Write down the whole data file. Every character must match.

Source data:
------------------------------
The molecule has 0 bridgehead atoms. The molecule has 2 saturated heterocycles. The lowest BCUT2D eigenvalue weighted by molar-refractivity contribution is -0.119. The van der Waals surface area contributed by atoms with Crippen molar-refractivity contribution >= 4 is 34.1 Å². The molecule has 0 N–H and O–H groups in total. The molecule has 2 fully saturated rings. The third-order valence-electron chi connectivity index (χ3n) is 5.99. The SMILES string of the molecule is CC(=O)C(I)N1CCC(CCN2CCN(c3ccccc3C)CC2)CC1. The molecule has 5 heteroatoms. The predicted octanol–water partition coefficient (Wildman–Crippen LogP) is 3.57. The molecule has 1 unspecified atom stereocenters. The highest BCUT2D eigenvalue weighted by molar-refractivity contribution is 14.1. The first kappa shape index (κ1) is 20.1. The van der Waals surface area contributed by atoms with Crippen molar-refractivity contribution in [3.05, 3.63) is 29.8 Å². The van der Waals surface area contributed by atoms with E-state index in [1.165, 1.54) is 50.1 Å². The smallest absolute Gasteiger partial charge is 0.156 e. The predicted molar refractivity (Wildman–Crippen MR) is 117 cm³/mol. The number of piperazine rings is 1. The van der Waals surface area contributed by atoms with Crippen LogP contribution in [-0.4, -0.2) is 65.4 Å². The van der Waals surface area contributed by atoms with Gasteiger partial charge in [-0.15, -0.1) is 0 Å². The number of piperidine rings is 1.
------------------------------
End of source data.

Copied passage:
The molecule has 0 bridgehead atoms. The molecule has 2 saturated heterocycles. The lowest BCUT2D eigenvalue weighted by molar-refractivity contribution is -0.119. The van der Waals surface area contributed by atoms with Crippen molar-refractivity contribution >= 4 is 34.1 Å². The molecule has 0 N–H and O–H groups in total. The molecule has 2 fully saturated rings. The third-order valence-electron chi connectivity index (χ3n) is 5.99. The SMILES string of the molecule is CC(=O)C(I)N1CCC(CCN2CCN(c3ccccc3C)CC2)CC1. The molecule has 5 heteroatoms. The predicted octanol–water partition coefficient (Wildman–Crippen LogP) is 3.57. The molecule has 1 unspecified atom stereocenters. The highest BCUT2D eigenvalue weighted by molar-refractivity contribution is 14.1. The first kappa shape index (κ1) is 20.1. The van der Waals surface area contributed by atoms with Crippen molar-refractivity contribution in [3.05, 3.63) is 29.8 Å². The van der Waals surface area contributed by atoms with E-state index in [1.165, 1.54) is 50.1 Å². The smallest absolute Gasteiger partial charge is 0.156 e. The predicted molar refractivity (Wildman–Crippen MR) is 117 cm³/mol. The number of piperazine rings is 1. The van der Waals surface area contributed by atoms with Crippen LogP contribution in [-0.4, -0.2) is 65.4 Å². The van der Waals surface area contributed by atoms with Gasteiger partial charge in [-0.15, -0.1) is 0 Å². The number of piperidine rings is 1.